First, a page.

Photo: video frame YouTube / 60 Minutes Australia

“Even in my head, I didn't feel safe”

The Haines family moved to Australia from London in 1974. Janie was four years old, but her father already then began to mock her. In Sydney, his actions became completely sadistic and were repeated almost daily.

“My father's bullying was calculated and planned. They were deliberate, and he enjoyed them every minute, ”- said Janie in court. As a minor victim, she had the right to remain anonymous, but chose to refuse it in order to be able to reveal her father's name.

“He heard that I begged him to stop, he heard me crying, he saw the pain and horror that he caused in me, he saw the blood and the physical damage he inflicted. And the next day he deliberately started doing it again, ”Janie recalls.

Haines inspired his daughter that he was able to read her thoughts, she said. He threatened to kill her mother, brother and sister, even if she even thought about torture, not to mention telling them about it.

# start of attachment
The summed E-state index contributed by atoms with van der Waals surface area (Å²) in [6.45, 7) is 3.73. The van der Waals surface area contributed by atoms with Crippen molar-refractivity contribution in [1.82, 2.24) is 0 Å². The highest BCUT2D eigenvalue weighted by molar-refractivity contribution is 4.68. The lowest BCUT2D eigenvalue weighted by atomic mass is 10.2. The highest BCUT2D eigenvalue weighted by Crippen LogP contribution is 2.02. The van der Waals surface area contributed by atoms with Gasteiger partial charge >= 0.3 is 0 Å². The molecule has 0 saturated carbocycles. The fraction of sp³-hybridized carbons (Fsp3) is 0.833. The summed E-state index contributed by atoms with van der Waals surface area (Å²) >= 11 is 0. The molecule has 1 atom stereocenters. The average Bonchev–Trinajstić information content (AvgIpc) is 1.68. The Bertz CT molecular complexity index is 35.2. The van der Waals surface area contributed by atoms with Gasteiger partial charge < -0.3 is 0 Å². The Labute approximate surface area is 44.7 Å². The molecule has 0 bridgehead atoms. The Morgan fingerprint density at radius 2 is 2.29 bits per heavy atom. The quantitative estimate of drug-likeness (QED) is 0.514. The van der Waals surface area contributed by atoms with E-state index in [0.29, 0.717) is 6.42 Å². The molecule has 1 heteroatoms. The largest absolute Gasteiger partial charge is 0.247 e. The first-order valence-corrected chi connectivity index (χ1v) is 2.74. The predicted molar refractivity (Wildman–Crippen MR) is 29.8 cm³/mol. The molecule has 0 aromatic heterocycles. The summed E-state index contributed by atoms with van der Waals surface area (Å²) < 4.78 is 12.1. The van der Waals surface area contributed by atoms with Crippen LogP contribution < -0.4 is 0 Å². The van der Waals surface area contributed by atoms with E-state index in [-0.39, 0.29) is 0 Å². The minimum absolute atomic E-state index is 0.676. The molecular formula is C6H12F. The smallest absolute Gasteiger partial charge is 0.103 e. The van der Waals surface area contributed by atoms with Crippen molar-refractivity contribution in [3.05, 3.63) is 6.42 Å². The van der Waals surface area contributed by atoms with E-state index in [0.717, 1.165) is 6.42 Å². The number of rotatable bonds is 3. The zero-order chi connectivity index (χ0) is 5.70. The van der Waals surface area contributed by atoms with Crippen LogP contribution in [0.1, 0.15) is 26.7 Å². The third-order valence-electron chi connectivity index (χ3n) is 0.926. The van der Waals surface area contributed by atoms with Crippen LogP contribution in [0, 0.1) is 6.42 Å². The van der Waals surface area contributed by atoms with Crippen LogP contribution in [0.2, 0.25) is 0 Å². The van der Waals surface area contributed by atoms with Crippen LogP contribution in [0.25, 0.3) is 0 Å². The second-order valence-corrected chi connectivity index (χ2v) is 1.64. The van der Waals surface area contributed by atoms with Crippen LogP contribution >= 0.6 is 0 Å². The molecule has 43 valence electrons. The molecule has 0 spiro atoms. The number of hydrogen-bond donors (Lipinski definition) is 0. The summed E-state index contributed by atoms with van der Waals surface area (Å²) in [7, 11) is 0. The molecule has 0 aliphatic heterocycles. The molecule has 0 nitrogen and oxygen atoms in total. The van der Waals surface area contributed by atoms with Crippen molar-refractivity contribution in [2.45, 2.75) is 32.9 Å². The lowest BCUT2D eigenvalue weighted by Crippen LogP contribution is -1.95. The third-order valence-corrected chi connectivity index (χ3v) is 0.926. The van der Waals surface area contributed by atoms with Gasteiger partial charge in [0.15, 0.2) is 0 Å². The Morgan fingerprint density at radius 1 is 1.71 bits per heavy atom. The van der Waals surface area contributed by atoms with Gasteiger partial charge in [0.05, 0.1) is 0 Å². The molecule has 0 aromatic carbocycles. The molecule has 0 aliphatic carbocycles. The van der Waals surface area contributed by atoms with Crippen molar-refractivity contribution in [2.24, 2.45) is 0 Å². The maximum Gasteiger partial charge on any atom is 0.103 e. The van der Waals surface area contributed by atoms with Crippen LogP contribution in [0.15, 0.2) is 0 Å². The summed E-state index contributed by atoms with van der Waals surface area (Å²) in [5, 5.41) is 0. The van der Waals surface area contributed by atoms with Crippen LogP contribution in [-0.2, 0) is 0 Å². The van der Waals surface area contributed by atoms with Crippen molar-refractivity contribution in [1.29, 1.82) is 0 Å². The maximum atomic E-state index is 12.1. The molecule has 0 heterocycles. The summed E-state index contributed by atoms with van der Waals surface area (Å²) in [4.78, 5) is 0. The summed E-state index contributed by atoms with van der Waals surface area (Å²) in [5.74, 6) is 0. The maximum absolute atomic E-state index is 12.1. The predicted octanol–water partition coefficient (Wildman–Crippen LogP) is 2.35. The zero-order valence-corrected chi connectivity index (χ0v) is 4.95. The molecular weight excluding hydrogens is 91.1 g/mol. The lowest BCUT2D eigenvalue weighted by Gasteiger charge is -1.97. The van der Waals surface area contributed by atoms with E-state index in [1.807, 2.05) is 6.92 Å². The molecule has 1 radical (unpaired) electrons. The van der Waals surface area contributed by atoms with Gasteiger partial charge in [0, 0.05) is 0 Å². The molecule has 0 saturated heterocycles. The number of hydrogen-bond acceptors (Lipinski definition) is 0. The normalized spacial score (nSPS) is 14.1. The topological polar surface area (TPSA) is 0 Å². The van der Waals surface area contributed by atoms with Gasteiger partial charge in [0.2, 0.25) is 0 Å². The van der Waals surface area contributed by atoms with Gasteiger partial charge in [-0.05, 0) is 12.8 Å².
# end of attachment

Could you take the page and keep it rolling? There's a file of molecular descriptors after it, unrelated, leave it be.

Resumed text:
“My inner world was taken over by my father. Even in my head, I didn't feel safe. I lost the ability to comprehend what was happening to me and draw my own conclusions, ”she shared her impressions.

To hide her feelings, the girl expressed her thoughts through the words of the songs:

“He ain't heavy / he's my brother” (He is not a burden, he is my brother) - when I was worried about my brother and sister.

“Do you really want to hurt me / Do you really want to make me cry” (Do you really want to hurt me? Do you really want to make me cry?) - when thinking about what she experienced.